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Old 03-02-2008, 04:15 PM   #24
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Actually its 1800 watts on a 15 amp circuit And you can have as many receptacles as you want on a circuit, having them not trip is the key...
I think he was factoring the 80% loading.
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Old 03-02-2008, 04:21 PM   #25
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I think he was factoring the 80% loading.
Most people just think you can only load a breaker to 80%, so i always just throw out my .2 cents.
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Old 03-02-2008, 04:32 PM   #26
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To all of the expert advice and insight within this thread I will add from a practical standpoint that the panel mounted GFCI breakers are often more of a nuisance than a help unless it's unavoidable, such as one serving a single dedicated item like a hardwired jaccuzi inside a bathroom.

Out here in AZ, a small zap of static electricity from the fingertip to the light switch or outlet face - common in a dry, heavily air conditioned climate - makes the panel mounted GFCI breaker trip with annoying regularity which then mandates a trip outside and around back to the breaker panel.
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Old 03-02-2008, 04:37 PM   #27
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Originally Posted by End Grain View Post
To all of the expert advice and insight within this thread I will add from a practical standpoint that the panel mounted GFCI breakers are often more of a nuisance than a help unless it's unavoidable, such as one serving a single dedicated item like a hardwired jaccuzi inside a bathroom.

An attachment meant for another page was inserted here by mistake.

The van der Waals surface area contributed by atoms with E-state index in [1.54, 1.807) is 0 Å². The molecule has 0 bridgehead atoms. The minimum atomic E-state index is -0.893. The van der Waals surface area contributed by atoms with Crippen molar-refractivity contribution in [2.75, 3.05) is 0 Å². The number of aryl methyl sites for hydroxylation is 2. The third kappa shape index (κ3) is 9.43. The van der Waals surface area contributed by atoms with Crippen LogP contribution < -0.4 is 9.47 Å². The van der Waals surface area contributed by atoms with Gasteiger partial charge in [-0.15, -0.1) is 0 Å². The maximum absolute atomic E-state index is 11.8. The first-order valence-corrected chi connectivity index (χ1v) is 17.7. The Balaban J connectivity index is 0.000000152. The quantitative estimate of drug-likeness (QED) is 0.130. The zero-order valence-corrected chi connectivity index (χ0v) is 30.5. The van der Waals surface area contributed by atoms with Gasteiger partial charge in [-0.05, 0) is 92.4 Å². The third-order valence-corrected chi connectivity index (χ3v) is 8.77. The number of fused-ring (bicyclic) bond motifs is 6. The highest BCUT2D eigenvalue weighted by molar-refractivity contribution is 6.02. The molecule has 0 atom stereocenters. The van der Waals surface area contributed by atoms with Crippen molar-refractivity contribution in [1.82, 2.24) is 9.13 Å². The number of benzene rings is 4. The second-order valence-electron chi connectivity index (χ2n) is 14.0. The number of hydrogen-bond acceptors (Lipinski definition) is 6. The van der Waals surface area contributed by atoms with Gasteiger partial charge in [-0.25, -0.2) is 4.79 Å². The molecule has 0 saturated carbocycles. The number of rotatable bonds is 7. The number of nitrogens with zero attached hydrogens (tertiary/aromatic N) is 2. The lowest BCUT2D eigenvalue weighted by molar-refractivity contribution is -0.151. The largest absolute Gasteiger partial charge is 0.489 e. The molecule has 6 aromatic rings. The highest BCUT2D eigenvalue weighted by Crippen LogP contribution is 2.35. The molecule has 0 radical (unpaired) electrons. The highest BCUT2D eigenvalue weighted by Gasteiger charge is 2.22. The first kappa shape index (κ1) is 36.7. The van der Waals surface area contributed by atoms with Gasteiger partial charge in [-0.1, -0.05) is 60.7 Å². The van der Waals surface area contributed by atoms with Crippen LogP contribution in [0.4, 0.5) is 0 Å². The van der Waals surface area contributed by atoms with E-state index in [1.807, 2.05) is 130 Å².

Out here in AZ, a small zap of static electricity from the fingertip to the light switch or outlet face - common in a dry, heavily air conditioned climate - makes the panel mounted GFCI breaker trip with annoying regularity which then mandates a trip outside and around back to the breaker panel.
Static Electricity is low current so there is NO way it would trip a GFI breaker, think about it, you ever hear of anyone dying from static electricity? Besides all that, your discharging the static electricity to ground, a gfi does not monitor the ground...

Last edited by chris75; 03-02-2008 at 04:42 PM.
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Old 03-02-2008, 04:45 PM   #28
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Just want to thank all that have been helpful especially chris and speedy petey. Guys no its not an official kitchenette. just a bar where i might plug a hot plate in once in a while... there will be a sink though and dish washer and fridge.

Last edited by slickshift; 03-03-2008 at 09:58 PM. Reason: edited for content
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Old 03-02-2008, 05:14 PM   #29
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Static Electricity is low current so there is NO way it would trip a GFI breaker, think about it, you ever hear of anyone dying from static electricity? Besides all that, your discharging the static electricity to ground, a gfi does not monitor the ground...
Please, if you would, come out here to AZ and see for yourself Chris75 as you obviously don't believe me. It happens all the time in May and June when it's the driest because of high temperatures, super-low humidity and constant A/C. I have to reset them in the panels constantly. Most folks have no idea whatsoever why the lights no longer work after they last turned them off or why the ceiling fan stopped working after they shut it off. Next time they go to turn something, it doesn't work. I've had it happen to me when I've installed a light fixture or fan or switch or outlet and the static electricity jumped from my finger to whatever was on the circuit. And, no, it wasn't me shorting out the circuit.
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Old 03-03-2008, 07:19 AM   #30
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Post edited due to offensive content.


Last edited by AtlanticWBConst.; 03-03-2008 at 07:41 PM.